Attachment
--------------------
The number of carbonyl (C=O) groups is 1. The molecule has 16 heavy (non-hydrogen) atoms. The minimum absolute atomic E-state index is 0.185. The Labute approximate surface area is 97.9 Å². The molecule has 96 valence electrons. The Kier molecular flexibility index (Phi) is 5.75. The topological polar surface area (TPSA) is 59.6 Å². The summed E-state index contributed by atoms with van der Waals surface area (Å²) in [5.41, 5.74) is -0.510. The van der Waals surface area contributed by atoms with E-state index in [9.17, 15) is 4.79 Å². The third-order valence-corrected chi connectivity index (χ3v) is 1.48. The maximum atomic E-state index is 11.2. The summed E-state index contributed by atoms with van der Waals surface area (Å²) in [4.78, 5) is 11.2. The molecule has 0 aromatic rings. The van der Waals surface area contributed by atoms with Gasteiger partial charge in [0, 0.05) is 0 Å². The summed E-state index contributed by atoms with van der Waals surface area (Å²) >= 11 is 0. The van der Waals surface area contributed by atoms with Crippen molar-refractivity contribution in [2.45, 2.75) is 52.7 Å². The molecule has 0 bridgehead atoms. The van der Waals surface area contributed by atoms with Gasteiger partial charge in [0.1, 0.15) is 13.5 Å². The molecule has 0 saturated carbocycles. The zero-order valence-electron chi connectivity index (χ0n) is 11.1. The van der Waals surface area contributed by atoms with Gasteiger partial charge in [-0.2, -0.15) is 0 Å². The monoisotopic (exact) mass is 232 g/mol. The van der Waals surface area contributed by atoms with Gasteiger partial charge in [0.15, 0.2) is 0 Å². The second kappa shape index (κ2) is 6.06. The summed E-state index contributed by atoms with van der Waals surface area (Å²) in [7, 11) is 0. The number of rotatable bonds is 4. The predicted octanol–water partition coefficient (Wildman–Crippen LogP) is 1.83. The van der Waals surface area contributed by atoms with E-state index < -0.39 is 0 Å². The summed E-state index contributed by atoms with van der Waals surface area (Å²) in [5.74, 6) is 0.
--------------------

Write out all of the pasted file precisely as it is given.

The number of carbonyl (C=O) groups is 1. The molecule has 16 heavy (non-hydrogen) atoms. The minimum absolute atomic E-state index is 0.185. The Labute approximate surface area is 97.9 Å². The molecule has 96 valence electrons. The Kier molecular flexibility index (Phi) is 5.75. The topological polar surface area (TPSA) is 59.6 Å². The summed E-state index contributed by atoms with van der Waals surface area (Å²) in [5.41, 5.74) is -0.510. The van der Waals surface area contributed by atoms with E-state index in [9.17, 15) is 4.79 Å². The third-order valence-corrected chi connectivity index (χ3v) is 1.48. The maximum atomic E-state index is 11.2. The summed E-state index contributed by atoms with van der Waals surface area (Å²) in [4.78, 5) is 11.2. The molecule has 0 aromatic rings. The van der Waals surface area contributed by atoms with Gasteiger partial charge in [0, 0.05) is 0 Å². The summed E-state index contributed by atoms with van der Waals surface area (Å²) >= 11 is 0. The van der Waals surface area contributed by atoms with Crippen molar-refractivity contribution in [2.45, 2.75) is 52.7 Å². The molecule has 0 bridgehead atoms. The van der Waals surface area contributed by atoms with Gasteiger partial charge in [0.1, 0.15) is 13.5 Å². The molecule has 0 saturated carbocycles. The zero-order valence-electron chi connectivity index (χ0n) is 11.1. The van der Waals surface area contributed by atoms with Gasteiger partial charge in [-0.2, -0.15) is 0 Å². The monoisotopic (exact) mass is 232 g/mol. The van der Waals surface area contributed by atoms with Gasteiger partial charge in [0.15, 0.2) is 0 Å². The second kappa shape index (κ2) is 6.06. The summed E-state index contributed by atoms with van der Waals surface area (Å²) in [7, 11) is 0. The number of rotatable bonds is 4. The predicted octanol–water partition coefficient (Wildman–Crippen LogP) is 1.83. The van der Waals surface area contributed by atoms with E-state index < -0.39 is 0 Å². The summed E-state index contributed by atoms with van der Waals surface area (Å²) in [5.74, 6) is 0.